IoT apps, Tuk Tuks take centre – stage at local TADHack
July 28, 2015
While smart home apps, supported by IoT (Internet of Things) functionality, and to a lesser degree Tuk Tuk (trishaw)-related apps appeared to be the standard fare at this year’s TADHack telecom application development hackathon, it was ultimately a car park mobile payments system that took home the big money, US$ 1,000, at this recently concluded competition.
The aptly named Car Park M-Pay system is a location-based app that can be used by private homeowners to let nearby drivers know that they have car park facilities available, while also accepting payment for the use of this parking space via mobile cash.
Organised by hSenid Mobile Solutions, this TADHack held in Colombo last week, was the local leg of the international event, where the winner from Sri Lanka joined international teams in competition for a US$ 36,000 ultimate prize.
But most important of all, it was the uniqueness of some of the applications being presented that truly deserve the attention of Sri Lanka’s tech community. Comprising over 20 teams, and encompassing 24-hour hackathons in both Colombo and Jaffna, the ultimately showcased apps featured ideas for cooking, home security, clothes drying, etc. Interestingly, this year’s contest also featured the first-ever entry by a local corporate, Orange Electric, wherein a robotic arm was enabled through a “cellular M2M BOX”, to pick up and hand over objects on shelves. Search YouTube using this company’s name and the term “robotic arm” for a demonstration of this idea.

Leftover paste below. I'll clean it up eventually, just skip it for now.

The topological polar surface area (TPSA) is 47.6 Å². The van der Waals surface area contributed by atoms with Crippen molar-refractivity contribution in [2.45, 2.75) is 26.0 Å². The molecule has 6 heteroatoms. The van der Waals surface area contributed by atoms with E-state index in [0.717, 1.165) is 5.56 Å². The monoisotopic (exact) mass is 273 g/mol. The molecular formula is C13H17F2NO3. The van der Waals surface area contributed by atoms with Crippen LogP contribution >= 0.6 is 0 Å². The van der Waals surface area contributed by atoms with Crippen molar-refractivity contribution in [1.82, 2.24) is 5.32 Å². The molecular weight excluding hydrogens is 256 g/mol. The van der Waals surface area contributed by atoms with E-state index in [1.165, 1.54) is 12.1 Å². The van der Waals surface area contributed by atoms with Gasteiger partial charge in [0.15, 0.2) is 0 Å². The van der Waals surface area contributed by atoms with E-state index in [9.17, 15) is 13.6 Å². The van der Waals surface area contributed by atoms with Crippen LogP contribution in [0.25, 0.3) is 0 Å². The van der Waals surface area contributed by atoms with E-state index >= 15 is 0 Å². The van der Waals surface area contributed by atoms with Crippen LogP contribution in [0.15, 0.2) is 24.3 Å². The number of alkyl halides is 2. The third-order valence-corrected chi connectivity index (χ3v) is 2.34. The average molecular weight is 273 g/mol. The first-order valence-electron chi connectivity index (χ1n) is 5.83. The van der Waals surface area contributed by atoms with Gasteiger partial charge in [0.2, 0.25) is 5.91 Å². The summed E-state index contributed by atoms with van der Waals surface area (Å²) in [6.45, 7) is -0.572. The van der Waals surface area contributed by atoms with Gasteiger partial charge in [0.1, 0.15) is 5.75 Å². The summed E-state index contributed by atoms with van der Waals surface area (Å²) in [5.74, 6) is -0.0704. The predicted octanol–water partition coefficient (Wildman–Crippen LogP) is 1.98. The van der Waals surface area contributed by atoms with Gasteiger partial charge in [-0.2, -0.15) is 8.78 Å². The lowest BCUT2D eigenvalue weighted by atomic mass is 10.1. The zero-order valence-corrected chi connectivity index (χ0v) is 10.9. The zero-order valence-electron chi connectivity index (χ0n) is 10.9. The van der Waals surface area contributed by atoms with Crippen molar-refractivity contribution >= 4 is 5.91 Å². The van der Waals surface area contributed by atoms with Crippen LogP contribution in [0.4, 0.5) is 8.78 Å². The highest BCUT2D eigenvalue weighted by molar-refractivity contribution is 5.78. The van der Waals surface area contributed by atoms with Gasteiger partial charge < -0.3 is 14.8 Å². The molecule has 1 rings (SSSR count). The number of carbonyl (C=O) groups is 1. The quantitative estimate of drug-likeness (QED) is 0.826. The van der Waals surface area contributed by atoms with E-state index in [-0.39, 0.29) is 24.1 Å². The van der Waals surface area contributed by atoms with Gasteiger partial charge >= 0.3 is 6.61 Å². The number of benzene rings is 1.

The runners-up at this competition were also quite innovative, namely an UBER-type delivery service, e-Carry, where nearby trishaws, vans, cars, bikes, etc could be tapped to freelance as a delivery service if potential customers want to get something dropped off. And the Green project, an interactive eco-initiative where an enclosed sensor in a recycling only dustbin calls for a pick-up by the service provider once it registers as being full.
Another of the abovementioned unique concepts demoed at TADHack 2015 was the i-Clothesline (i-CL), which consisted of a mix of hardware and software, which facilitated clothes being dried being covered up when a sensor attached to the device encountered raindrops. This idea was not only targetted at everyday consumers, but also for large-scale apparel manufacturers, etc.
Additionally highlighted innovations included: a voice commanded smart app for light bulbs, or similar devices, that could also be extended to encompass motion sensors and CCTV security cameras; a low cost home security app that took pictures of intruders rather than using CCTV; apps offering to find nearby day labourers and/or plumbers/electricians/etc. where USSD functionality is used because lower income groups may lack of access to smart phones; and even an app tied into sensors at the base stations of utility providers like the CEB or the Water Board, which can in turn notify engineers of an outage while also instantaneously sending an automated message to affected residents, updating them about the relevant service.